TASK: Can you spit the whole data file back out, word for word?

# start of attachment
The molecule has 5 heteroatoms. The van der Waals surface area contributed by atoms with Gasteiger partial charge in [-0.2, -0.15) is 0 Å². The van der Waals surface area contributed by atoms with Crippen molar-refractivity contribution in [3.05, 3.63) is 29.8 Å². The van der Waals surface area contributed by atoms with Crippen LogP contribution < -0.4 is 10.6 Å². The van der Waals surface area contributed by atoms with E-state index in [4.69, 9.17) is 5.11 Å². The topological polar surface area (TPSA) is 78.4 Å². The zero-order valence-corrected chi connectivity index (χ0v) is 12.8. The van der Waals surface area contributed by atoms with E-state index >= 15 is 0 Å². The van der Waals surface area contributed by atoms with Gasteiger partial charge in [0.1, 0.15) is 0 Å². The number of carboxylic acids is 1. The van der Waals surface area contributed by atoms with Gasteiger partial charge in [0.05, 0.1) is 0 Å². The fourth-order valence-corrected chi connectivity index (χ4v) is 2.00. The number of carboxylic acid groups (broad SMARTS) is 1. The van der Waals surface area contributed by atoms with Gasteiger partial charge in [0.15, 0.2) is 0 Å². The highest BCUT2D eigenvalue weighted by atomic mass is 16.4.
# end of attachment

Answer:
The molecule has 5 heteroatoms. The van der Waals surface area contributed by atoms with Gasteiger partial charge in [-0.2, -0.15) is 0 Å². The van der Waals surface area contributed by atoms with Crippen molar-refractivity contribution in [3.05, 3.63) is 29.8 Å². The van der Waals surface area contributed by atoms with Crippen LogP contribution < -0.4 is 10.6 Å². The van der Waals surface area contributed by atoms with E-state index in [4.69, 9.17) is 5.11 Å². The topological polar surface area (TPSA) is 78.4 Å². The zero-order valence-corrected chi connectivity index (χ0v) is 12.8. The van der Waals surface area contributed by atoms with E-state index >= 15 is 0 Å². The van der Waals surface area contributed by atoms with Gasteiger partial charge in [0.1, 0.15) is 0 Å². The number of carboxylic acids is 1. The van der Waals surface area contributed by atoms with Gasteiger partial charge in [0.05, 0.1) is 0 Å². The fourth-order valence-corrected chi connectivity index (χ4v) is 2.00. The number of carboxylic acid groups (broad SMARTS) is 1. The van der Waals surface area contributed by atoms with Gasteiger partial charge in [0.15, 0.2) is 0 Å². The highest BCUT2D eigenvalue weighted by atomic mass is 16.4.